In terms of adoption, rooftop solar in the U.S. still has a way to go. According to the Solar Energy Industries Association (SEIA), there are currently 1.9 million solar installationsin the U.S. That’s just a small fraction of U.S. housing units (135.4 million according to the most current U.S. Census estimates).
However, America has reached a turning point in its acceptanceof rooftop solar as part of the future of energy generation. U.S. consumers have seen the economic and environmental benefits of rooftop solar in places like Sweden, which aims to completely eliminate fossil fuelsfrom its energy generation by 2040; and in China, where in 2017, contributions from the country accounted for 45 percent of global renewables investment, according to the Australian-based Climate Council.
As the technology improves and becomes cheaper to produce, more U.S. homeowners are getting off the fence about solar. According to SEIA, U.S. rooftop solar installations are expected to double to approximately 4 millionby 2023, with “signs of diverse and sustained growth of solar” across the country. State and local governments, home builders and roofing manufacturers are starting to notice, and have adapted their products and tactics in ways that signal a bright future for rooftop solar. Here are some of those indicators.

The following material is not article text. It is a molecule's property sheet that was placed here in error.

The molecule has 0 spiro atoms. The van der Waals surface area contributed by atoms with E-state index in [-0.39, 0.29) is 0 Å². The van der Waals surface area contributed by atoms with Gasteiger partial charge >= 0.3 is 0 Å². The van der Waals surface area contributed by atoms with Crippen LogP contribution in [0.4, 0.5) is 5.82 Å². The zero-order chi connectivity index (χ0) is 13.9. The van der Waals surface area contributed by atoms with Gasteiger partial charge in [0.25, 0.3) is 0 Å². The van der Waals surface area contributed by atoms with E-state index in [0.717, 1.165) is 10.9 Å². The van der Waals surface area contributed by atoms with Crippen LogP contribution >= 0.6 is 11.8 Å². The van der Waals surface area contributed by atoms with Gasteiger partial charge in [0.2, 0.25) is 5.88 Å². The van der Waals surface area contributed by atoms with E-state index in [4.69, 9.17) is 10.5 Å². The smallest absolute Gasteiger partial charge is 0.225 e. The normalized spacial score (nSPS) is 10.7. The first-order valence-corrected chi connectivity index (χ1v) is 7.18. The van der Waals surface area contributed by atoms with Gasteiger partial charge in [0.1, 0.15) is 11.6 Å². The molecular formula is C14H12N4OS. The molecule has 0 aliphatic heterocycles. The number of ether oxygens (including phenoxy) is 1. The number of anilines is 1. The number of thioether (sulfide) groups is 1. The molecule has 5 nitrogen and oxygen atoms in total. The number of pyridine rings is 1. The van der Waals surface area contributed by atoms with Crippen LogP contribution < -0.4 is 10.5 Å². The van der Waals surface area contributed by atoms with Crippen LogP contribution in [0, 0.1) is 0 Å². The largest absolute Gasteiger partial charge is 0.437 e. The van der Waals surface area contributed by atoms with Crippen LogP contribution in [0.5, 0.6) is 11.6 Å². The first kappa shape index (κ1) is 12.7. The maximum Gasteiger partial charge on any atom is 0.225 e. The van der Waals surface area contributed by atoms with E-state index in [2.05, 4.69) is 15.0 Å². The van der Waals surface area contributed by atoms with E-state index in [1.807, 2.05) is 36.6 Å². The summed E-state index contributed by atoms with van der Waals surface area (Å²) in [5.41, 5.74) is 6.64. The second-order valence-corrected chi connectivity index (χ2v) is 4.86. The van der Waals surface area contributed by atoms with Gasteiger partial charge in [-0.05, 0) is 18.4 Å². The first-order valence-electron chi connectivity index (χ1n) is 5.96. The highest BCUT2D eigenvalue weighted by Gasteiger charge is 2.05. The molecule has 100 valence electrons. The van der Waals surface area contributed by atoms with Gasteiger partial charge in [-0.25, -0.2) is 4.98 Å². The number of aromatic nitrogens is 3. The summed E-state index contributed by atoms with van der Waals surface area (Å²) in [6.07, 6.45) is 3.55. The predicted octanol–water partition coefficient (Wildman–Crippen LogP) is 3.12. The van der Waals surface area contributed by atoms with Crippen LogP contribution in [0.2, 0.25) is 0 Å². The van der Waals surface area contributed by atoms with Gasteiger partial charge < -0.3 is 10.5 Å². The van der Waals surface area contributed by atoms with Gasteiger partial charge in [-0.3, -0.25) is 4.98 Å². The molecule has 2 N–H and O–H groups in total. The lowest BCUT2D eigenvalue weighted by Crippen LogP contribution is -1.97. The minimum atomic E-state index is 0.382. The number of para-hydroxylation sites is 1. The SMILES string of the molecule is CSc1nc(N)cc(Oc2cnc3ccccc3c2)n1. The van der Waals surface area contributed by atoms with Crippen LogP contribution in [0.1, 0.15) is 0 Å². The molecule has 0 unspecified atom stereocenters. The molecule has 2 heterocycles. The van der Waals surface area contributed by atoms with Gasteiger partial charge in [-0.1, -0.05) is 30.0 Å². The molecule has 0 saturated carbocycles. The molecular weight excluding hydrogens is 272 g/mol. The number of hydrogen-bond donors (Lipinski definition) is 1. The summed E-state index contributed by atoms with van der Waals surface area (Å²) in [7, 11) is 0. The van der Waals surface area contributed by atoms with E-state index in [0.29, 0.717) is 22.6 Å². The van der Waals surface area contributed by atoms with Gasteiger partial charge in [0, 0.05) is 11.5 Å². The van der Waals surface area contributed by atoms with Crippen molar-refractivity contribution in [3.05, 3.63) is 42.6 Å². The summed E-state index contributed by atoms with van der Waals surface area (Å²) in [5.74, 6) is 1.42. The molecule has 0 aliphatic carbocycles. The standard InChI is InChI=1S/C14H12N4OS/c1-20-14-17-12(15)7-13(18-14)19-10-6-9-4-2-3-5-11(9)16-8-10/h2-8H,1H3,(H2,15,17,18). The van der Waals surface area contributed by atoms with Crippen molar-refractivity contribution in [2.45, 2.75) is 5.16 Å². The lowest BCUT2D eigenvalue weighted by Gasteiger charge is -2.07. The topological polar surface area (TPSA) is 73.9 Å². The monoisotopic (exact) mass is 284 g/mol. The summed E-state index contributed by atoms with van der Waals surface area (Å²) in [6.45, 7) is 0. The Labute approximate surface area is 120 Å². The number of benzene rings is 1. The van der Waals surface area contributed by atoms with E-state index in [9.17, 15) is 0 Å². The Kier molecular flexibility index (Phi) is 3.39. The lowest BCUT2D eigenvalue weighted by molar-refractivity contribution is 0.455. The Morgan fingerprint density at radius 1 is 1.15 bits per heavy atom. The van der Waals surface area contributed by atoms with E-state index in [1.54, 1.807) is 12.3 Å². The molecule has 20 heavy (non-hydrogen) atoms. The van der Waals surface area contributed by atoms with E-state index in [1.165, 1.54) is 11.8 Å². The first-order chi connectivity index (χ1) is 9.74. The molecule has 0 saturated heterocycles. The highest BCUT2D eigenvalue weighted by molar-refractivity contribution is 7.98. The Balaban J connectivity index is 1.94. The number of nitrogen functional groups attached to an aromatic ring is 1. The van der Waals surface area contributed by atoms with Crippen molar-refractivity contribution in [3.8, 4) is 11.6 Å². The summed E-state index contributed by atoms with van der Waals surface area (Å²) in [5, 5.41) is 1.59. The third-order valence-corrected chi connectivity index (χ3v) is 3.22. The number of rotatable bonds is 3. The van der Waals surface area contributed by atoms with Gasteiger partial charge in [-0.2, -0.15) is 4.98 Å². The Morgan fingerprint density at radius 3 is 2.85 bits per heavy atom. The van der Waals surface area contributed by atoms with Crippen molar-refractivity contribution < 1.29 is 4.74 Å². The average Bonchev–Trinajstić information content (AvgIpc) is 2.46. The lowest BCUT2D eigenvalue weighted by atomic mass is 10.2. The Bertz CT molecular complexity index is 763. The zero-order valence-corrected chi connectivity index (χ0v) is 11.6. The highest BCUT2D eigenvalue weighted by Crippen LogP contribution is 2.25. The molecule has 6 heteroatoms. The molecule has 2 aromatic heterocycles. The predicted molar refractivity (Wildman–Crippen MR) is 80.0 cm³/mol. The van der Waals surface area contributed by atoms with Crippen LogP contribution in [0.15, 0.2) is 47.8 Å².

Public and Private Support
Changing attitudes toward solar have encouraged some local governments to mandateor push for rooftop solar on all new housing. Places like California, Hawaiiand Coloradohave been leading the way with local and state-led programs that encourage adoption and remove financial barriers to solar, but even population centers in the northeast – which receives less sun typically than the west coast – are starting to get in on the action. Solarize Philly– a recent initiative that negotiates with solar manufacturers and installers to secure lower prices for Philadelphia residents – is just one example. According to Barron’s, homes with solar panels, on average, sell for 4.1 percent morethan similar homes without solar panels.